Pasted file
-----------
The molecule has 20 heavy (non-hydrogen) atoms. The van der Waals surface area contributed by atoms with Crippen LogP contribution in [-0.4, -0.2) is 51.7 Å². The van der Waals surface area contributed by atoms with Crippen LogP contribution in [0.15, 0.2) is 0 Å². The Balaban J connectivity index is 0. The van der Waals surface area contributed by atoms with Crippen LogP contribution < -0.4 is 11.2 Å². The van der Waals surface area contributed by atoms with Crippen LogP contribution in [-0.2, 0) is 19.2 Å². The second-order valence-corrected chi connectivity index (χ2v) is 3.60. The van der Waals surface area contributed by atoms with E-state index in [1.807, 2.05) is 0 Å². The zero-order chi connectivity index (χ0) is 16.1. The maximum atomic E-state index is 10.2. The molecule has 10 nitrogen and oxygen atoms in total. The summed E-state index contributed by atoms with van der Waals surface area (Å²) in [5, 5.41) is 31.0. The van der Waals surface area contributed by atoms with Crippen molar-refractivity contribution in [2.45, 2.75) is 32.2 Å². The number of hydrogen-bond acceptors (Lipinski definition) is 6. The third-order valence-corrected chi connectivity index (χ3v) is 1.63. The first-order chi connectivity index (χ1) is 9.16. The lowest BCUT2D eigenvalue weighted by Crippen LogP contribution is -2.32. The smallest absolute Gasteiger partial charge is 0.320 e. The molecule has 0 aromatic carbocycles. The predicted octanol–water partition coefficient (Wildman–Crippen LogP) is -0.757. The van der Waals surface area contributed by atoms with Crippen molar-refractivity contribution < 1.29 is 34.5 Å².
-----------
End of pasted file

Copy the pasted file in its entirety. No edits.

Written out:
The molecule has 20 heavy (non-hydrogen) atoms. The van der Waals surface area contributed by atoms with Crippen LogP contribution in [-0.4, -0.2) is 51.7 Å². The van der Waals surface area contributed by atoms with Crippen LogP contribution in [0.15, 0.2) is 0 Å². The Balaban J connectivity index is 0. The van der Waals surface area contributed by atoms with Crippen LogP contribution < -0.4 is 11.2 Å². The van der Waals surface area contributed by atoms with Crippen LogP contribution in [-0.2, 0) is 19.2 Å². The second-order valence-corrected chi connectivity index (χ2v) is 3.60. The van der Waals surface area contributed by atoms with E-state index in [1.807, 2.05) is 0 Å². The zero-order chi connectivity index (χ0) is 16.1. The maximum atomic E-state index is 10.2. The molecule has 10 nitrogen and oxygen atoms in total. The summed E-state index contributed by atoms with van der Waals surface area (Å²) in [5, 5.41) is 31.0. The van der Waals surface area contributed by atoms with Crippen molar-refractivity contribution in [2.45, 2.75) is 32.2 Å². The number of hydrogen-bond acceptors (Lipinski definition) is 6. The third-order valence-corrected chi connectivity index (χ3v) is 1.63. The first-order chi connectivity index (χ1) is 9.16. The lowest BCUT2D eigenvalue weighted by Crippen LogP contribution is -2.32. The smallest absolute Gasteiger partial charge is 0.320 e. The molecule has 0 aromatic carbocycles. The predicted octanol–water partition coefficient (Wildman–Crippen LogP) is -0.757. The van der Waals surface area contributed by atoms with Crippen molar-refractivity contribution < 1.29 is 34.5 Å².